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 Post subject: Explaining DOF
PostPosted: Tue Nov 09, 2010 8:44 am 
Don't worry - this will not be "how to achieve blurry background" type of thread, I understand the f-stops, small f = big blur big light small DOF, big f = small blur small light big DOF
:lol:

What I want to know is - why. I'm trying to explain it to my girlfriend, but I really can't get a decent quick explanation why a small aperture makes everything in focus.

I've tried wiki but the text there is too much on the subject, I'm looking for a quick nice definition.

I tried to explain it to her by comparing humans pupils to the f-stop. If you squint your eyes you can "sharpen" your field of view.

But when you open your eyes wide...you don't lose focus or DOF...so the human pupil / aperture comparison didn't work.

So...any ideas how to explain this other than "the lens just work that way" :D


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 Post subject:
PostPosted: Tue Nov 09, 2010 9:07 am 
I dont really understand the physics of the whole thing.

But I suppose just get her to try it. Take the same photo at f2.8 and at f16 and get her to see for herself what the difference in practice is.


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 Post subject:
PostPosted: Tue Nov 09, 2010 9:59 am 
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Consider reducing the aperture to an absurd level and think of a pinhole camera which has a ridiculously high f-number and no (curved) glass at all. DoF is about as big as it gets. The more you increase the aperture then, to stop the image blur increasing, you have to introduce a lens (curved glass) to bring the scene into focus. The bigger the aperture the stronger (more curved) that lens has to be, everything else being equal. The stronger the lens the tighter the range of distances in the scene being photographed which that lens can bring into sharp focus becomes. If that concept is difficult then think how easily the human eye can compensate for an error in focus when looking through a weak spectacle lens held at arm's length compared to looking at the same scene through a magnifying glass held at arm's length. :shock: :)

Bob.

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 Post subject:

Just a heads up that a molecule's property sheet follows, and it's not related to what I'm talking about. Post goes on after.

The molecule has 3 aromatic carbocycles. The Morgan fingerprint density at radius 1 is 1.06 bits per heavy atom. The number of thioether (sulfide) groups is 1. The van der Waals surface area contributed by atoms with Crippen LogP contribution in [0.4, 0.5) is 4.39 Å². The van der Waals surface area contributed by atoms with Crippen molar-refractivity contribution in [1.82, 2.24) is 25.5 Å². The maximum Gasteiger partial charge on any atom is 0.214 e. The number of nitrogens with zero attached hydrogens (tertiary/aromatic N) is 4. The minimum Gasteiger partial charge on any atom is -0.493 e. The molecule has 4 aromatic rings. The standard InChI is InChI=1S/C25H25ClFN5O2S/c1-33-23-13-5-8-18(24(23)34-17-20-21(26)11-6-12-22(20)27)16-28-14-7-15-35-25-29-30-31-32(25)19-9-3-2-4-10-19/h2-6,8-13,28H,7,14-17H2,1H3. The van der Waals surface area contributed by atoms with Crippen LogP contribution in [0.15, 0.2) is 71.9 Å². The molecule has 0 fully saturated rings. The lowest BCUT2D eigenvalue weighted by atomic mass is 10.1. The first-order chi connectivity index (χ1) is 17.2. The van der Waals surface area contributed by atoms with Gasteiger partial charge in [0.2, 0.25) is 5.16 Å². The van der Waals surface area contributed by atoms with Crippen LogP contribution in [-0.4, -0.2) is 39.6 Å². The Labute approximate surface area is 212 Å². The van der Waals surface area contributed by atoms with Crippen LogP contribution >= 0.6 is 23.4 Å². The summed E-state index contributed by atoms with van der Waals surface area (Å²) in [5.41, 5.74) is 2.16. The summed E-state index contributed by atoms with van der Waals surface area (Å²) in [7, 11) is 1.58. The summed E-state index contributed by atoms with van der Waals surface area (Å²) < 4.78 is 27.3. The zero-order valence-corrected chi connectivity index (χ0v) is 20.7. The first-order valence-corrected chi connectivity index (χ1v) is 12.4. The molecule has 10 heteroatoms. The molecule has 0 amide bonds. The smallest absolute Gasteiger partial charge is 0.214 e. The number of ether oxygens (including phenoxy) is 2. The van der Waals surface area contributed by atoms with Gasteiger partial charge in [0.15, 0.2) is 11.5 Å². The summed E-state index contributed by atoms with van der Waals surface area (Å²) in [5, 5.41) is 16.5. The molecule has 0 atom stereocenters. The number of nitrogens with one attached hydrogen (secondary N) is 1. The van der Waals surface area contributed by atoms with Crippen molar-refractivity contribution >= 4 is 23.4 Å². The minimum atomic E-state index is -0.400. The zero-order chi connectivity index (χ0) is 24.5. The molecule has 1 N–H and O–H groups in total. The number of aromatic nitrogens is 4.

PostPosted: Tue Nov 09, 2010 2:06 pm 
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Lets see if I can explain this graphically.

Have a look at the digram below,

Image

These two "pictures" where taken at the same focal length at the same distance from a subject. The black vertical lines indicate the aperture opening. The red lines are sight lines from the top and bottom of the aperture opening. As you can see, they approach the subject at a shallower angle. When they meet (or get close to meeting) - they show a focused subject.

In the bottom graphic they are closer longer - thus, a longer depth of field.

Now, I know what your thinking - they only meet at one point in both situations. This is true. There will only be one point in the photograph that will be exactly in focus. However, your brain has a tolerance.

If you notice the lines are closer together in the bottom figure than they are in the top for a longer time. Your brain interprets "close to being in focus" as "being in focus"... again, with a tolerance. Your eyes just don't have the precision to detect see the minor loss of focus - so it still looks in focus.

Trevor


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 Post subject:
PostPosted: Tue Nov 09, 2010 5:35 pm 
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Trevor, I was gonna post that illustration, but you beat me to it! :P

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 Post subject:
PostPosted: Tue Nov 09, 2010 6:27 pm 
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Actually, you do have less depth of field when your pupil is opened wide (at night), our brains are just compensating really well and we have blazing fast "autofocus"

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 Post subject:
PostPosted: Tue Nov 09, 2010 7:17 pm 
Nice graphical representation, cheers guys!


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 Post subject:
PostPosted: Tue Nov 09, 2010 10:09 pm 
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@Citruspers

Good question, I've often wondered that myself. Now to find an optometrist who's also a photographer. Anyone?


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 Post subject:
PostPosted: Fri Nov 12, 2010 2:55 am 
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Found an answer... it's actually true. Your eye's DoF is more shallow in the night. This is why people with bad vision (i.e. inability to focus well) have more trouble during seeing during the night. The DoF is shallower and thus your eye's "autofocus" demands more precision. Huh.


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